PartnerRe and AXIS Capital said today that they expect third-party reinsurance capital management at the combined reinsurance firm, if the merger succeeds, will bring in annual fee income of $60m by 2017, while also providing capital relief.
In the latest push by the two reinsurance firms to persuade shareholders that by merging the firm’s emerge stronger, more diverse and with greater opportunity than would result from EXOR’s bid to acquire PartnerRe for cash.
A presentation published by the reinsurers lays out a number of areas of opportunity and where they believe the merger will take them to. One of the areas discussed is third-party reinsurance capital management.
Current reinsurance market dynamics have resulted in an increased supply of alternative capital coming into the market, the presentation explains, creating opportunities to provide a “broader range of cost-effective solutions to clients.”
For the combined PartnerRe-AXIS Capital, there will be a “greater opportunity to leverage alternative capital.” This would enable the combined firm to reduce its cost of capital by “matching risk to different forms of capital” while also providing the re/insurer with an “enhanced product offering for clients,” the presentation continues.
The increased availability of alternative capital “creates meaningful opportunities to leverage franchise, offer broader range of cost-effective solutions to clients and brokers, generate attractive fee revenue and release capital.”
The presentation explains that the two firms already have a long history of managing third-party reinsurance capital, with both increasingly leveraging relationships with third-party capital providers in recent years.
Both firms already place multiple lines of business and risks with third-party capital providers, the presentation explains, with the combination of the two firms increasing the potential “across a broad range of third party capital opportunities to optimize flexibility in allocating risks to best form of risk funding.”
Ultimately the combined PartnerRe – AXIS Capital would leverage the combined firms franchise position to manage and use third-party reinsurance capital in order to generate fee income and reduce the reinsurers capital requirements.
The presentation gives an estimate of the potential impact to the combined firm’s bottom line. They expect to generate over $60m in additional fee revenue as well as around $150m of capital relief from the future third-party capital management activities at the post-merger firm.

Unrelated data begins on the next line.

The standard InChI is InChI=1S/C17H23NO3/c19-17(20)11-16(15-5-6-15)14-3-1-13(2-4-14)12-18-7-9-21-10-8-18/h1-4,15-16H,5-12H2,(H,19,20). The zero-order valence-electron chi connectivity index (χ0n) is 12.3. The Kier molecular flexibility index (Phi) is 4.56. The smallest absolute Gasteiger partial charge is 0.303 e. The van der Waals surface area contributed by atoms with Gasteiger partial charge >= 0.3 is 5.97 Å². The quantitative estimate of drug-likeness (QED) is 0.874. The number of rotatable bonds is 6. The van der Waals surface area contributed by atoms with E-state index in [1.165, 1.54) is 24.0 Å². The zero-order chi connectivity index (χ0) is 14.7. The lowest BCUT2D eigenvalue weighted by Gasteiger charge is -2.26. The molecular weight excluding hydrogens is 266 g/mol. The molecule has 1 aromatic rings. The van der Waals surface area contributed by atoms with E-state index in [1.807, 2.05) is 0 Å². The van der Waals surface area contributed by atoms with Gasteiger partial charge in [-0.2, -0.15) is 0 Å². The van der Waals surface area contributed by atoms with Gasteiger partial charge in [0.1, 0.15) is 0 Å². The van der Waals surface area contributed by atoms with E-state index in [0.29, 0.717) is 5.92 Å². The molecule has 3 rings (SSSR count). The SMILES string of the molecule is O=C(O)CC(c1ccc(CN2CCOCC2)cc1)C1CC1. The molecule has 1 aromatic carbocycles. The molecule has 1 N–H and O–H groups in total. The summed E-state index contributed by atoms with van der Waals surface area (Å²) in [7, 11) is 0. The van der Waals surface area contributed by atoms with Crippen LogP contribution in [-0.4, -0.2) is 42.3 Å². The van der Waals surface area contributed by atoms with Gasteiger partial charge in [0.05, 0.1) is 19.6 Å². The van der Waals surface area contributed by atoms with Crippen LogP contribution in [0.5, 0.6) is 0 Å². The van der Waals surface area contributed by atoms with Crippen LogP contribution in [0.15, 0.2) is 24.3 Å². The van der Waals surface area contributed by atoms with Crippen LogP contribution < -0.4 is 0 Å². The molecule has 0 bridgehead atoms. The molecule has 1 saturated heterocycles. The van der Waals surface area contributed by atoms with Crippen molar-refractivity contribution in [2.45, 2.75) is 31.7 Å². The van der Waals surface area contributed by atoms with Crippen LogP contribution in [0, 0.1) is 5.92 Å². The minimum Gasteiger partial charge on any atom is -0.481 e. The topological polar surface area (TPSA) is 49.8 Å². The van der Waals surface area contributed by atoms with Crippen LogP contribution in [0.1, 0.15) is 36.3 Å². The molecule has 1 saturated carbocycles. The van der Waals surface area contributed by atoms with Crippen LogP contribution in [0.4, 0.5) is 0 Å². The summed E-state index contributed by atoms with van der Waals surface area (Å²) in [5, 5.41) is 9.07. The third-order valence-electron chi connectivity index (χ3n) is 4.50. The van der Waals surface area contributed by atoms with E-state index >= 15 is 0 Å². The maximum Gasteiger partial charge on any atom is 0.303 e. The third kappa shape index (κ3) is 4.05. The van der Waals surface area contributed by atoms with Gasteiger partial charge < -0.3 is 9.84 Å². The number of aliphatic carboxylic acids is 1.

The expectation would be that this would add around 0.7% in return on equity, alongside providing a way to free up more funding for capital management activities.
Impressive numbers indeed and while large, definitely feasible, if the combined PartnerRe – AXIS decided to go all guns blazing into ILS and third-party capital.
In order to generate that kind of fee income the combined firm would need to significantly increase the amount of third-party capital under management, we would envisage, but the greater scale of the should provide the opportunities for deployment.
Now that sounds like an attractive proposition indeed, however it should be noted that the firm’s are proposing this against a background of flat net written premium growth in reinsurance. Hence premiums would effectively be turned over to third-party capital, likely to maintain competitiveness, which as a result would reduce the amount written on the firm’s balance sheet.
That raises the question of where underwriting is most profitable, on an equity balance sheet or a third-party capital backed balance sheet. Of course in the current climate of lower rates, some returns are inefficient on the equity balance sheet and only possible using third-party capital.
One thing is certain, the combined PartnerRe – AXIS will be significantly more attractive to third-party capital investors, who would prefer to partner with larger players, with greater market reach. So the fact that the firm’s are considering upsizing their use of third-party capital will be seen as a positive by the type of investors who may choose to back that.
The PartnerRe shareholders get their chance to vote on whether to combine the two firm’s or to opt for the EXOR all-cash offer in the coming weeks. Until that vote is completed, or unless EXOR pulls back, the future remains uncertain for both firms.
One thing is certain though, with the reinsurance market increasingly embracing alternative capital and ILS, third-party investors are likely to play an ongoing role in the companies underwriting whatever direction they head in.
For the full story see our previous articles, most recent first:
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